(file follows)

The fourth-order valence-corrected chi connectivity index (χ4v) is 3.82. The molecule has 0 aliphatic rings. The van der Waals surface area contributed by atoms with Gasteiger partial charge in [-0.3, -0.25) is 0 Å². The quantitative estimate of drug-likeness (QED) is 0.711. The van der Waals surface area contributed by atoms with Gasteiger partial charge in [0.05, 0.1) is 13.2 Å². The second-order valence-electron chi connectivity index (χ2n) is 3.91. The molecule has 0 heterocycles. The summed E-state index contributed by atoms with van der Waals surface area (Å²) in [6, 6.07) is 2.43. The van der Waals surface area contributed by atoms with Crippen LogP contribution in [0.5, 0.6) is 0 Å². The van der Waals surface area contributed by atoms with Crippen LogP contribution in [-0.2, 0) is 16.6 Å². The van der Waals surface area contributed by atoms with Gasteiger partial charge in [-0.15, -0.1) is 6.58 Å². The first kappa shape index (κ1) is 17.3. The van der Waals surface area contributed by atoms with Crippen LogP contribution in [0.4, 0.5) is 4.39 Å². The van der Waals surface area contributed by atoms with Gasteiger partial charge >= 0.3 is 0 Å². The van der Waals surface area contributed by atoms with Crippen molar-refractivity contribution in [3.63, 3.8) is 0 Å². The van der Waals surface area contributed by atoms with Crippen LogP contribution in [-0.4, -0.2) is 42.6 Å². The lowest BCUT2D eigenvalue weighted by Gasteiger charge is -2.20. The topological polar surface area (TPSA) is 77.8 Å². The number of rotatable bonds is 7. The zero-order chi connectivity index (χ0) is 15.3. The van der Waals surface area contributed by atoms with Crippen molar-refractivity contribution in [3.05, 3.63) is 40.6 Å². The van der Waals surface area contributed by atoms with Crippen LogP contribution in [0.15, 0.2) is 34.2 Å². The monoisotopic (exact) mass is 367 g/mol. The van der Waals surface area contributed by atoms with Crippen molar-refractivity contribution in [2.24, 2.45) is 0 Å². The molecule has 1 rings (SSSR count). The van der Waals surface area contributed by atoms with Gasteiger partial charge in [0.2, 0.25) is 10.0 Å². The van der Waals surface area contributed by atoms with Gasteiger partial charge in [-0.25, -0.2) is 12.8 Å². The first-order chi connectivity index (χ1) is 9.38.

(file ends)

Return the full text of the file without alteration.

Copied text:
The fourth-order valence-corrected chi connectivity index (χ4v) is 3.82. The molecule has 0 aliphatic rings. The van der Waals surface area contributed by atoms with Gasteiger partial charge in [-0.3, -0.25) is 0 Å². The quantitative estimate of drug-likeness (QED) is 0.711. The van der Waals surface area contributed by atoms with Gasteiger partial charge in [0.05, 0.1) is 13.2 Å². The second-order valence-electron chi connectivity index (χ2n) is 3.91. The molecule has 0 heterocycles. The summed E-state index contributed by atoms with van der Waals surface area (Å²) in [6, 6.07) is 2.43. The van der Waals surface area contributed by atoms with Crippen LogP contribution in [0.5, 0.6) is 0 Å². The van der Waals surface area contributed by atoms with Crippen LogP contribution in [-0.2, 0) is 16.6 Å². The van der Waals surface area contributed by atoms with Gasteiger partial charge in [-0.15, -0.1) is 6.58 Å². The first kappa shape index (κ1) is 17.3. The van der Waals surface area contributed by atoms with Crippen LogP contribution in [0.4, 0.5) is 4.39 Å². The van der Waals surface area contributed by atoms with Gasteiger partial charge >= 0.3 is 0 Å². The van der Waals surface area contributed by atoms with Crippen molar-refractivity contribution in [3.63, 3.8) is 0 Å². The van der Waals surface area contributed by atoms with Crippen LogP contribution in [-0.4, -0.2) is 42.6 Å². The lowest BCUT2D eigenvalue weighted by Gasteiger charge is -2.20. The topological polar surface area (TPSA) is 77.8 Å². The number of rotatable bonds is 7. The zero-order chi connectivity index (χ0) is 15.3. The van der Waals surface area contributed by atoms with Crippen molar-refractivity contribution in [3.05, 3.63) is 40.6 Å². The van der Waals surface area contributed by atoms with Crippen LogP contribution in [0.15, 0.2) is 34.2 Å². The monoisotopic (exact) mass is 367 g/mol. The van der Waals surface area contributed by atoms with Crippen molar-refractivity contribution in [2.24, 2.45) is 0 Å². The molecule has 1 rings (SSSR count). The van der Waals surface area contributed by atoms with Gasteiger partial charge in [0.2, 0.25) is 10.0 Å². The van der Waals surface area contributed by atoms with Gasteiger partial charge in [-0.25, -0.2) is 12.8 Å². The first-order chi connectivity index (χ1) is 9.38.